Subdivisions, Strip Malls, and Poverty: New News? Not for CSBG

— by Rae Tamblyn, Research Assistant —

There has been an explosion of news articles and social media conversation in response to the new bookConfronting Suburban Poverty in America, released by Brookings Institution, which claims that the suburban poverty rate in America has climbed by 64 percent over the past decade, more than twice as fast as the poverty rate in urban areas. The authors of this book, Elizabeth Kneebone and Alan Berube, frame their work by reminding us that it has been almost 50 years since President Lyndon Johnson declared his War on Poverty, setting in motion the development of America’s various government supportive services, and the eventual creation of grants such as the CSBG.

The CSBG Network knows all too well that the current Administration doesn’t perceive our network to be relevant to the work of eliminating poverty and that it thinks the various place-based strategies that are specific to inner cities and focus on certain populations are doing a better job. This is a huge moment for us to show otherwise. Major news venues such as the Huffington Post , the New York Times, and CNN provide support to Kneebone’s assertion that suburban areas are not as equipped as cities are to handle the rising need for support. Most of the programs, as noted for example, by the New York Times, such as Head Start, the Promise Neighborhoods and the HOPE IV programs are focused on addressing poverty in urban locations and “are often ill suited for suburbs, where poverty is more diffuse, where the institutions and expertise to help the poor are lacking” due to the focus on inner cities over the past decades of addressing poverty.

Community Action agencies regularly demonstrate creative approaches to alleviating financial burdens in suburban, rural, and urban communities. One entrepreneurial CAA in Connecticut, for example, ACCESS Agency, used CSBG funds last year to promote innovative comprehensive services through a method known as “time banking.”


Drawing on the resources and skills members already possess, members are matched with the needs of other program participants as the Windham Area Hour Exchange “time bank” allows Exchange members to “bank” an hour for every hour of service they provide to someone who needs it. The “banked” hours can then be exchanged for other services such as skilled labor, childcare, household services, etc.  Using this time-share method, low-income program participants are able to obtain necessary services that they would otherwise be unable to afford. Participants save cash to put toward priority expenditures that cannot be paid for through time (for example, utility bills, groceries and insurance) and also get the benefit of contributing to the well-being of others and their community. The Exchange builds and enhances positive, trusting community connections among participants that help break down barriers and improve the health of the town and its surrounding suburbs. (FY12 IS Survey)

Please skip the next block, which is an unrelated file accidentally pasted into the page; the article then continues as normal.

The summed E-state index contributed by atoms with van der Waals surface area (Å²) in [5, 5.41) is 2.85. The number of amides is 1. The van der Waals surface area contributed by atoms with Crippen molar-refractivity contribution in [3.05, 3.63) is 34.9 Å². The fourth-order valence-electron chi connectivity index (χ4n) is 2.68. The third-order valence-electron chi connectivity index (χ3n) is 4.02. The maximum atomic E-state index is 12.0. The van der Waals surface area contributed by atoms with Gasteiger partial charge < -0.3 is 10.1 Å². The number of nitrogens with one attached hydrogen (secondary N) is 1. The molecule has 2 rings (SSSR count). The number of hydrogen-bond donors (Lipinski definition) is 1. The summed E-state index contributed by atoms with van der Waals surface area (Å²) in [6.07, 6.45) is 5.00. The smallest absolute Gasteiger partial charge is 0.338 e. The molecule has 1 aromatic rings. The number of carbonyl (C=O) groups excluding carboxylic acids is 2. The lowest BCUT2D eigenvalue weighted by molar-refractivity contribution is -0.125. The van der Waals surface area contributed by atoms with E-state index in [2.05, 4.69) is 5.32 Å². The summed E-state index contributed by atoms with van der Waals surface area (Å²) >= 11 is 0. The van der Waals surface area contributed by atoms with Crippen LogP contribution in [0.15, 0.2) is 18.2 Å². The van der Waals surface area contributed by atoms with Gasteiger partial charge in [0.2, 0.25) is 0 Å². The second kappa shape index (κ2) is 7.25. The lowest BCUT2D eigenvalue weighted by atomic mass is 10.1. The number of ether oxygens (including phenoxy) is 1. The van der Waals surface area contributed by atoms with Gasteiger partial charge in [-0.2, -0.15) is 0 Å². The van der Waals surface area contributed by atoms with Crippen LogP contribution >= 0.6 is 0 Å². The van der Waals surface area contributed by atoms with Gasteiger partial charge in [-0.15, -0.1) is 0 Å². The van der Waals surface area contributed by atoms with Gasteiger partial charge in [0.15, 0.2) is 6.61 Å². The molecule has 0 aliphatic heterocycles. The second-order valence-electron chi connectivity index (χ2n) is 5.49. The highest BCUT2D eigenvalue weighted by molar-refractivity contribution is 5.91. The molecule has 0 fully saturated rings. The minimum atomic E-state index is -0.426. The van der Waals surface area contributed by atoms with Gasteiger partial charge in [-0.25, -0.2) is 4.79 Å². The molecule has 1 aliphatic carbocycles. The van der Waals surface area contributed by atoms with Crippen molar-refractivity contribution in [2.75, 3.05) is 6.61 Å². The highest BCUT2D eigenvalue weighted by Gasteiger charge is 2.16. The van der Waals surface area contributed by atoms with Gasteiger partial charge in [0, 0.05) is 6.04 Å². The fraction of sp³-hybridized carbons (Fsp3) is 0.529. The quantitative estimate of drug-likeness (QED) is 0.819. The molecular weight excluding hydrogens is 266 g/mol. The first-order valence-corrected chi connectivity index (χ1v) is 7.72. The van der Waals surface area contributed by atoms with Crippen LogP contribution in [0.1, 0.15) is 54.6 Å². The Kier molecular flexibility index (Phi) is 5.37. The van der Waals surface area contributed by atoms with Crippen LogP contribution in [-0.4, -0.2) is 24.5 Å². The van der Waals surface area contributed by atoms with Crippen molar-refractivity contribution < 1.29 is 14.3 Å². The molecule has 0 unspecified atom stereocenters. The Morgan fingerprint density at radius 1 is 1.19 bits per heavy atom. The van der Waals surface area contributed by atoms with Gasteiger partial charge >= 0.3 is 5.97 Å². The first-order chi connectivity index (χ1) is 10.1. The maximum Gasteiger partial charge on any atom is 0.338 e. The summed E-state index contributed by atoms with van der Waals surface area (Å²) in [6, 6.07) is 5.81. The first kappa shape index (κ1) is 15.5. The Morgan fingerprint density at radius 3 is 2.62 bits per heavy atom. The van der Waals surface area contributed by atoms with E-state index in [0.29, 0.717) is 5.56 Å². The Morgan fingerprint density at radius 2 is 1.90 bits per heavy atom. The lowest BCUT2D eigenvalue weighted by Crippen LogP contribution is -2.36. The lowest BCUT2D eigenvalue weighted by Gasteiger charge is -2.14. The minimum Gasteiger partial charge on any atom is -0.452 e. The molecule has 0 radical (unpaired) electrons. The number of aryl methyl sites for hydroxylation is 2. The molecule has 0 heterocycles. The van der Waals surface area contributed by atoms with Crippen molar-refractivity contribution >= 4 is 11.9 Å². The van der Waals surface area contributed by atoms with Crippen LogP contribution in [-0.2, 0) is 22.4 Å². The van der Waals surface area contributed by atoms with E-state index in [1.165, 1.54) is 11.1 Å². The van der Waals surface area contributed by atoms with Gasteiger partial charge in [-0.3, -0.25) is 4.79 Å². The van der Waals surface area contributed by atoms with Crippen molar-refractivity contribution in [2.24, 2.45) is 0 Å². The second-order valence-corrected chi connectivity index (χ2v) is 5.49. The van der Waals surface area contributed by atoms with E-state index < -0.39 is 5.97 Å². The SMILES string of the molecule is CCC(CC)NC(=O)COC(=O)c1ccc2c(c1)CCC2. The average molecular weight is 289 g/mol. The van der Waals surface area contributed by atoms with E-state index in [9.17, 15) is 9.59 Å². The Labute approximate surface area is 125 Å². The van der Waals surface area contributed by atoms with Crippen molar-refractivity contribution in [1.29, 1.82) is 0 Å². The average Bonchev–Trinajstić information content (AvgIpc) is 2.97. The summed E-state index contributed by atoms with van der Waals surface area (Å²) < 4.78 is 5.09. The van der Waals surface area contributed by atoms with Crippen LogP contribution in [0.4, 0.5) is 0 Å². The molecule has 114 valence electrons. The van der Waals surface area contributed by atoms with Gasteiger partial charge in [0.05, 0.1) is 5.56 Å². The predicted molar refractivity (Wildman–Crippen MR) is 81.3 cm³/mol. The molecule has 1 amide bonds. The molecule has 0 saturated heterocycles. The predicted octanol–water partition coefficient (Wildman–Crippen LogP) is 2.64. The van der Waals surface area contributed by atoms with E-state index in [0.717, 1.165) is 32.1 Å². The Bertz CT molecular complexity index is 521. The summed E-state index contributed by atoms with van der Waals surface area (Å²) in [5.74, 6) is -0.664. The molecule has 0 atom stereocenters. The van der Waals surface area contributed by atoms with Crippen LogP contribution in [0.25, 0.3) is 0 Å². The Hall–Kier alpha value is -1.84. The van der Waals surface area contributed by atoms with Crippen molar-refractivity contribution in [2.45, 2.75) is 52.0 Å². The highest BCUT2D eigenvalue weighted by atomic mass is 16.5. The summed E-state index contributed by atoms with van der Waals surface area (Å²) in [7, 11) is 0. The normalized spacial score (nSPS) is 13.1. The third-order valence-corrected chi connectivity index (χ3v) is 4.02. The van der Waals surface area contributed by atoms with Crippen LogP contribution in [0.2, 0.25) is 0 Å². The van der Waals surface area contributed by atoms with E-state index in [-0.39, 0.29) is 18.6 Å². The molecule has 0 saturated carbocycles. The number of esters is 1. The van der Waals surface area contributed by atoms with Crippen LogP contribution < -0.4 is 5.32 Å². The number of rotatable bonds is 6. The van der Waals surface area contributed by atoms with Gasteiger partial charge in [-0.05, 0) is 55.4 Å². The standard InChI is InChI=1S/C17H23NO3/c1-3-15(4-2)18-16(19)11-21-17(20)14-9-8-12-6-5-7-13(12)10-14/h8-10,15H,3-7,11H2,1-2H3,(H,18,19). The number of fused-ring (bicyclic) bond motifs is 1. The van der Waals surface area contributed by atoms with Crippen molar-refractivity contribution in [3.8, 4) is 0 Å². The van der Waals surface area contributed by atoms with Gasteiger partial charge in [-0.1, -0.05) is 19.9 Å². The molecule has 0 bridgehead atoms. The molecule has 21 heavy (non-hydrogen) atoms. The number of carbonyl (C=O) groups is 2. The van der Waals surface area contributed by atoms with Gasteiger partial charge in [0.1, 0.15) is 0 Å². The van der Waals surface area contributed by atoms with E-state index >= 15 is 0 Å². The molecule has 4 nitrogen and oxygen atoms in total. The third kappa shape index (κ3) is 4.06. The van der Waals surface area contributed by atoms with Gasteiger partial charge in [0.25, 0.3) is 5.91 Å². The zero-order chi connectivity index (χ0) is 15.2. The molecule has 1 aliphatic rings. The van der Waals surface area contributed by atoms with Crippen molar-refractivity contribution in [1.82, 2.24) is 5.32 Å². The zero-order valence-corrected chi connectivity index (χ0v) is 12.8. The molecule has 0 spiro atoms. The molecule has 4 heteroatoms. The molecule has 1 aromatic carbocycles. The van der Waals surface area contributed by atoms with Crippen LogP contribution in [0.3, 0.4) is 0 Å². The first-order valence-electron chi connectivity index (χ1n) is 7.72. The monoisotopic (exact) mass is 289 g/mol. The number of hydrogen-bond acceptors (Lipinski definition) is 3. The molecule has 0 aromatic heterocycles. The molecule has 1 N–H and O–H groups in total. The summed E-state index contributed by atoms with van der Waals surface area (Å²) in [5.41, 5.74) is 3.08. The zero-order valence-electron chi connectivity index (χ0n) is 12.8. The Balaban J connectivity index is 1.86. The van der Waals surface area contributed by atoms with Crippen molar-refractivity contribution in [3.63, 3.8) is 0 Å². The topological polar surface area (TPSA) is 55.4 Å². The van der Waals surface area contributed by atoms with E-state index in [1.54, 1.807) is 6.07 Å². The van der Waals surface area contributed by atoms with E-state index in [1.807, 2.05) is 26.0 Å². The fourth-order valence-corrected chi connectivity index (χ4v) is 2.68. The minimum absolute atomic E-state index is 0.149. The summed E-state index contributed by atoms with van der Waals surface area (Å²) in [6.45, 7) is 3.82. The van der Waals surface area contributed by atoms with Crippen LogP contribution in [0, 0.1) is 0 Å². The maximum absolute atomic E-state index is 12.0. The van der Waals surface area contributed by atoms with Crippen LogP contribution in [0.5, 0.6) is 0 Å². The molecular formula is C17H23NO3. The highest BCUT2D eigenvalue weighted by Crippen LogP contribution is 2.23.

Another innovative example from a Community Action Agency in Ohio provides a completely different service, again showcasing the flexibility of CSBG and the value of CAA services.

HHWP Community Action Commission provides a microenterprise program, offering alternatives to traditional employment. Coordinating across counties through various social services networks, HHWP recruits and builds relationships with prospective entrepreneurs, providing business plan support, financial management planning, and county-wide connections to help these business entrepreneurs get started. (FY12 IS Survey)


Just like in these examples, all over the country local Community Action Agencies collaborate and integrate services across neighborhoods, counties, and urban, rural, and yes, suburban communities.  In addition, we apply highly effective Results Oriented Management and Accountability (ROMA) systems to ensure that CSBG funds deliver results.  These dollars move millions of Americans towards self-sufficiency, no matter where they live, by allowing States to find and fund the most appropriate solutions for a given area.

As Brookings presents the changing face of poverty, and sparks a media blitz, this is the perfect moment to share your story. Now is the time to reach out to your legislative representatives, partners, and local media sources, to remind them of what CSBG is and does. We answer the calls that Kneebone and Berube present as solutions: “collaborating across sectors and jurisdictions, using data and technology in innovative ways, and integrating services and service delivery.” CSBG funds over a thousand local agencies that directly serve low-income Americans in almost every county in the USA, and does so in a way that enables States and communities to respond to the needs of the specific area – city, suburban or rural – and the challenges facing the low-income residents.

Take advantage of the renewed conversation on suburban poverty. Share your story in the comments below. What work are you doing to alleviate suburban poverty?